Patients with MPNs should consult with their treating physician to individualize a healthy, nutritious diet to help ease symptoms.
Many patients with myeloproliferative neoplasms (MPNs) experience a heavy symptom burden due to the disease and its treatments, including weight fluctuation, inflammation and nausea. A nutritious diet, however, may help ease these symptoms, according to Doris Piccinin, a registered dietitian in the Department of Patient and Family Services at Abramson Cancer Center of the University of Pennsylvania in Philadelphia.
Piccinin emphasized that the diet needs to be individualized to the patient based on their needs and the symptoms they’re experiencing.
“I think we have to look at each and every patient, and no one diet fits all,” Piccinin said in an interview with CURE®. “What we might think of as a healthy, clean diet, we might have to put on the back burner, depending on what’s going on with the patient.”
Piccinin noted that 30% of patients with MPNs going through active treatment experience weight loss. It is important that these patients do not lose a significant amount of weight because that can lead to loss of muscle mass. And strong muscles, she explained, can help maintain an effective immune system as well as help patients tolerate treatment and remain physically active.
Abdominal pain is another factor that sometimes contributes to weight loss. Piccinin explained that patients with MPNs often have a feeling of fullness because their spleen may be enlarged and pressing against part of their digestive tract or because of abdominal blood clots.
She asks patients to weigh themselves three times a week, and if they’re losing weight she recommends that they begin recording everything they eat to ensure they’re meeting their daily calorie and protein goals. Specifically, she advises that they incorporate a protein as the center of their meals and build on the calories with healthy fats.
If they cannot eat a full meal, peanut butter and crackers, full-fat yogurt or a high-calorie, high-protein shake several times per day can be used to replace meals. She suggests aiming for six to eight mini meals per day if they’re feeling bloated or having difficulty meeting their nutritional needs.
“If (a patient) has lost a significant amount of weight, this may lead to dose reductions of treatment medi- cations or cause a delay in treatment, emphasizing the importance of weight maintenance throughout treatment,” she said.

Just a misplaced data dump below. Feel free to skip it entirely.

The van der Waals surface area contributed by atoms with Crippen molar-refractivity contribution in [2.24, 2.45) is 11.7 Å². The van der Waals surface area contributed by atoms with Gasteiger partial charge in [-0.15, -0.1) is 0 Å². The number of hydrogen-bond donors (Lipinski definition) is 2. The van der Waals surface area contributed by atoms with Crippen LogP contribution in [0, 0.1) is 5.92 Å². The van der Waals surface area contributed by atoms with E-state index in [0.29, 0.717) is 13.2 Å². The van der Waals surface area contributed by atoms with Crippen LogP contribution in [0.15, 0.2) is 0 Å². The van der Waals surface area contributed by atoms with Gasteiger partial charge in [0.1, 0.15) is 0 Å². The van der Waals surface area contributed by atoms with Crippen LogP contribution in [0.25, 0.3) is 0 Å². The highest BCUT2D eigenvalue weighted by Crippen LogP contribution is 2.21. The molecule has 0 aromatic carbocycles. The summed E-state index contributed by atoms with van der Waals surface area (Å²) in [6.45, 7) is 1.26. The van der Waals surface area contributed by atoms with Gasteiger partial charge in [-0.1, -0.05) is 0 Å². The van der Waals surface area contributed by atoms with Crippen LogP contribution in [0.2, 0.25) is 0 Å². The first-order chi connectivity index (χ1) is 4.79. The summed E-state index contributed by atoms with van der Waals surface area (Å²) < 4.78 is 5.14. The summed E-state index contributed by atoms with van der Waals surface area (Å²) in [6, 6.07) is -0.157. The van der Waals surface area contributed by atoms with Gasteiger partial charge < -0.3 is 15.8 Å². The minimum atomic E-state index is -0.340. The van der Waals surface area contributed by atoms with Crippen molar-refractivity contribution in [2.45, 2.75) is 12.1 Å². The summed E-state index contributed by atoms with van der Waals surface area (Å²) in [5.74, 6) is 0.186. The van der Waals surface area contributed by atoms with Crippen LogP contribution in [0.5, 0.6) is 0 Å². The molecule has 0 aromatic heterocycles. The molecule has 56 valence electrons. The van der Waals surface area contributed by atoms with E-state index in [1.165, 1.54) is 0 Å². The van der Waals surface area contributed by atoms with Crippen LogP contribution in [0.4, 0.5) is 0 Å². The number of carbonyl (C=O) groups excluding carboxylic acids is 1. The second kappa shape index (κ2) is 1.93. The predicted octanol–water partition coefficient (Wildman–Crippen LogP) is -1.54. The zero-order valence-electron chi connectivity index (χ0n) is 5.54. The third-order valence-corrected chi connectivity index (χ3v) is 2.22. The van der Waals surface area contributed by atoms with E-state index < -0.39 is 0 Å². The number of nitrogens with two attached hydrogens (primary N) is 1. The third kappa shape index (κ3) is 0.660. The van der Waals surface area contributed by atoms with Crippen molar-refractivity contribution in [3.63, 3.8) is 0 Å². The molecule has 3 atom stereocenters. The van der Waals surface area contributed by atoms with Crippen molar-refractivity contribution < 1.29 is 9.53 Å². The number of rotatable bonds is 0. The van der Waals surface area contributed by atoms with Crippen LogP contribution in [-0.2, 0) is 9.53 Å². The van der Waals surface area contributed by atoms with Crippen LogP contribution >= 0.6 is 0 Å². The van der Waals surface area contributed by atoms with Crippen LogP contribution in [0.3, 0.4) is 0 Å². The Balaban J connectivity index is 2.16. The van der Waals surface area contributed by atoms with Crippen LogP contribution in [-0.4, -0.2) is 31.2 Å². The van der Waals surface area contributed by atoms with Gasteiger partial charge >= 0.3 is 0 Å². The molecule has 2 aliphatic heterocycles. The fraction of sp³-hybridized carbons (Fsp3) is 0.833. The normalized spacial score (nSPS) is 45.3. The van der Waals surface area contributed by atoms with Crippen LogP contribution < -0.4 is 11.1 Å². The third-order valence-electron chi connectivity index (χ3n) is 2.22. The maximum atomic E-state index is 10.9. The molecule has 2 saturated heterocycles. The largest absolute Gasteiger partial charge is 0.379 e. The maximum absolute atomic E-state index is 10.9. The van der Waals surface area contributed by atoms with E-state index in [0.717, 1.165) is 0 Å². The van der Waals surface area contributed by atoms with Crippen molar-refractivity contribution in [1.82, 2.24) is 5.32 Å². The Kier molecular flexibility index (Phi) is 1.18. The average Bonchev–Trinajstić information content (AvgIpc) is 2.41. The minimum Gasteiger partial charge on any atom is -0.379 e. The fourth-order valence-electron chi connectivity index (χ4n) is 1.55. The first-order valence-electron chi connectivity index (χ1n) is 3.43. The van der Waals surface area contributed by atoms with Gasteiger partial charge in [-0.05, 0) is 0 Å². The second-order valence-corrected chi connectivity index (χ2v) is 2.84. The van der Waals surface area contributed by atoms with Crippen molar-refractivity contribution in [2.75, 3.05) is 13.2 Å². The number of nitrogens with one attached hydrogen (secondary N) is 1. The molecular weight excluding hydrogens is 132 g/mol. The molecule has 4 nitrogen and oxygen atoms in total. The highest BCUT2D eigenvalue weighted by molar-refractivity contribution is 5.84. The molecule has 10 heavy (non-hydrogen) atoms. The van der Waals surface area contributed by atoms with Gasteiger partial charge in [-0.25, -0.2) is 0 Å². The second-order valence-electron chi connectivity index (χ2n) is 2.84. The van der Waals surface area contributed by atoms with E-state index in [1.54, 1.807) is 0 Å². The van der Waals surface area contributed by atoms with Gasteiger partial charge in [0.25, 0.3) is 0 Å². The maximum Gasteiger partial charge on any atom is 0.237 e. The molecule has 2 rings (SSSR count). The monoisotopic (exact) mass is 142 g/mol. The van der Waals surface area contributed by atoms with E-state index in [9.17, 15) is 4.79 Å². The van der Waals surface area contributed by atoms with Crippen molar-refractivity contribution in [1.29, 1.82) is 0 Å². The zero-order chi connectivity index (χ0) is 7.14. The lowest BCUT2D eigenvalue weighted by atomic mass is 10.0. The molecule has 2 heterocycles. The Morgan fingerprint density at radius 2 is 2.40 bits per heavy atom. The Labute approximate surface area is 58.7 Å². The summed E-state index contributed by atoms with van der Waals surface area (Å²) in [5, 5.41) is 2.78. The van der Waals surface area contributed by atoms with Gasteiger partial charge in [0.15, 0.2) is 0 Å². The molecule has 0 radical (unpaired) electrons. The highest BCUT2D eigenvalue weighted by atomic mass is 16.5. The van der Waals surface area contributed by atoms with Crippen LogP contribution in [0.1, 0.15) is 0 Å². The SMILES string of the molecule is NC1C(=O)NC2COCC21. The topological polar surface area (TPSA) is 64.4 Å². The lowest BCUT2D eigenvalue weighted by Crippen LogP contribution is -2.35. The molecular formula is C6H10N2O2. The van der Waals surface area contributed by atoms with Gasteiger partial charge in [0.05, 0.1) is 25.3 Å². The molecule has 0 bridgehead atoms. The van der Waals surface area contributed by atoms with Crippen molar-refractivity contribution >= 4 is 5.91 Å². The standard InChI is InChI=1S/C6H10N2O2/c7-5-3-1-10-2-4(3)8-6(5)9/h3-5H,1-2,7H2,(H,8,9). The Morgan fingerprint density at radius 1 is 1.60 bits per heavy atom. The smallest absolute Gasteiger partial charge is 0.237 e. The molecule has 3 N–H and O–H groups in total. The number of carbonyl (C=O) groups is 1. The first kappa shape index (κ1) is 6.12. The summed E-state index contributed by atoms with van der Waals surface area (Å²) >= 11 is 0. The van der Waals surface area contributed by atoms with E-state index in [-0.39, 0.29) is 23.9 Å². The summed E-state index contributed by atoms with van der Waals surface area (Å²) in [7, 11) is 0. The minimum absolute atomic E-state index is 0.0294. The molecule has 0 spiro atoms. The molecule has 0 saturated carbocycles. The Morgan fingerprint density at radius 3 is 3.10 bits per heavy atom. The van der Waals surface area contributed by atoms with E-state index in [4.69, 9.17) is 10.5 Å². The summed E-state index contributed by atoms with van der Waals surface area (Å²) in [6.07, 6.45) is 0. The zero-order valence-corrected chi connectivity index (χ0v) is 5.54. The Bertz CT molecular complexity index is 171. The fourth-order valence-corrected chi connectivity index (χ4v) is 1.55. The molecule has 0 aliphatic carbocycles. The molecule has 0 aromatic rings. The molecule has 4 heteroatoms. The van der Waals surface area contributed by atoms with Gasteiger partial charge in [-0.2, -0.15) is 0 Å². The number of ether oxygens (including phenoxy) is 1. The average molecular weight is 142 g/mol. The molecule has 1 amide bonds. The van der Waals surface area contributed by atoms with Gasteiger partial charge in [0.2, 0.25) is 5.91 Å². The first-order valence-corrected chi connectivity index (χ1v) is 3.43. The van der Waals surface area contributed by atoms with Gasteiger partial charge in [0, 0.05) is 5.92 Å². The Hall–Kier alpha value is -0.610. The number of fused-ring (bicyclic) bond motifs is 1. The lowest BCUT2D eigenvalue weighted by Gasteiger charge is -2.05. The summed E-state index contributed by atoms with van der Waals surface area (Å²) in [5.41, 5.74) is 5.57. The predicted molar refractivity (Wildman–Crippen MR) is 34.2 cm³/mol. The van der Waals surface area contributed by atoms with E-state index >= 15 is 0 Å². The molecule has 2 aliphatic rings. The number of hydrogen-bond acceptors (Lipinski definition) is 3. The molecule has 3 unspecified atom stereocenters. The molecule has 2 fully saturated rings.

For those looking to add healthy calories to their diet, Piccinin recommends:
For some patients, a healthy diet might include foods that are high in fiber; however, for those experiencing mouth sores due to treatment, high-fiber foods can cause discomfort. For these patients, Piccinin recommends:
For patients experiencing diarrhea during treatment, she recommends restricting lactose or using soluble fiber such as:
It is important to drink plenty of fluids if diarrhea is severe, and electrolyte replacement beverages may be needed for some patients.
Piccinin also mentioned that ginger can be incredibly helpful to patients experiencing nausea. Adding ginger to a smoothie or tea can increase gastric emptying, limiting nausea and bloating. In addition, foods prepared at room temperature may be better tolerated because odors can worsen nausea. She noted that eating dry toast or crackers as the first food of the day may help prevent nausea and that waiting one hour after eating to drink fluids may help prevent stomach upset. She also suggests avoiding fried foods and spicy, acidic foods as well as limiting the amount of added fat to better control nausea.
Piccinin concluded that patients should talk to their doctor for a referral to a registered dietitian to find a diet that works best for them. She said the Academy of Nutrition and Dietetics can help patients find a registered dietitian in their area and, the Leukemia & Lymphoma Society offers nutrition resources on their website as well.
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